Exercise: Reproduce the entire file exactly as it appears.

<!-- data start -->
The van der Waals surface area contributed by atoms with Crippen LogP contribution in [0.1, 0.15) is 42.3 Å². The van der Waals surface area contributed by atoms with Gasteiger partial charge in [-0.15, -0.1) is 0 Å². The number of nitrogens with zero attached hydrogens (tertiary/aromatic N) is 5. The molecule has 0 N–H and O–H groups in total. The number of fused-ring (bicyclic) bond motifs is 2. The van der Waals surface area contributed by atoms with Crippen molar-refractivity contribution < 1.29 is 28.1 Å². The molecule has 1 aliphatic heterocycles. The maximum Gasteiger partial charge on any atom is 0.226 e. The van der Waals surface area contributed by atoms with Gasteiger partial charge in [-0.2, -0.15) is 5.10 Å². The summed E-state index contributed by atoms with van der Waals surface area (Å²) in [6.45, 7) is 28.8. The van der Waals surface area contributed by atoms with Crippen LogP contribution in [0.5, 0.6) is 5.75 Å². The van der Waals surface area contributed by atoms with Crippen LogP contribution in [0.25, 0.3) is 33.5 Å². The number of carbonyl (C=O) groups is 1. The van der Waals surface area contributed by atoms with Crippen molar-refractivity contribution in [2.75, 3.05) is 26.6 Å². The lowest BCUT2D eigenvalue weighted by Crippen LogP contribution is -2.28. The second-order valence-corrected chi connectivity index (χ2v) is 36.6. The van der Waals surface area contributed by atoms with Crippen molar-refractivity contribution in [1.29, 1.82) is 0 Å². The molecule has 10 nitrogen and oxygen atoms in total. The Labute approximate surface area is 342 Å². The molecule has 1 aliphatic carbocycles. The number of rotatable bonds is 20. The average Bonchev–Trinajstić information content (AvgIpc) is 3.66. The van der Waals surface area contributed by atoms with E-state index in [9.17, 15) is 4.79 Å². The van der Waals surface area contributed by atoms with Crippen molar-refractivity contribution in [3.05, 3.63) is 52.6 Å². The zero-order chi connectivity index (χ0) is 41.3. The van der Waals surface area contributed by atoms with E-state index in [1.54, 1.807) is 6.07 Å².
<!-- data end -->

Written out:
The van der Waals surface area contributed by atoms with Crippen LogP contribution in [0.1, 0.15) is 42.3 Å². The van der Waals surface area contributed by atoms with Gasteiger partial charge in [-0.15, -0.1) is 0 Å². The number of nitrogens with zero attached hydrogens (tertiary/aromatic N) is 5. The molecule has 0 N–H and O–H groups in total. The number of fused-ring (bicyclic) bond motifs is 2. The van der Waals surface area contributed by atoms with Crippen molar-refractivity contribution < 1.29 is 28.1 Å². The molecule has 1 aliphatic heterocycles. The maximum Gasteiger partial charge on any atom is 0.226 e. The van der Waals surface area contributed by atoms with Gasteiger partial charge in [-0.2, -0.15) is 5.10 Å². The summed E-state index contributed by atoms with van der Waals surface area (Å²) in [6.45, 7) is 28.8. The van der Waals surface area contributed by atoms with Crippen LogP contribution in [0.5, 0.6) is 5.75 Å². The van der Waals surface area contributed by atoms with Crippen LogP contribution in [0.25, 0.3) is 33.5 Å². The number of carbonyl (C=O) groups is 1. The van der Waals surface area contributed by atoms with Crippen molar-refractivity contribution in [2.75, 3.05) is 26.6 Å². The lowest BCUT2D eigenvalue weighted by Crippen LogP contribution is -2.28. The second-order valence-corrected chi connectivity index (χ2v) is 36.6. The van der Waals surface area contributed by atoms with Crippen molar-refractivity contribution in [1.29, 1.82) is 0 Å². The molecule has 10 nitrogen and oxygen atoms in total. The Labute approximate surface area is 342 Å². The molecule has 1 aliphatic carbocycles. The number of rotatable bonds is 20. The average Bonchev–Trinajstić information content (AvgIpc) is 3.66. The van der Waals surface area contributed by atoms with E-state index in [9.17, 15) is 4.79 Å². The van der Waals surface area contributed by atoms with Crippen molar-refractivity contribution in [3.05, 3.63) is 52.6 Å². The zero-order chi connectivity index (χ0) is 41.3. The van der Waals surface area contributed by atoms with E-state index in [1.54, 1.807) is 6.07 Å².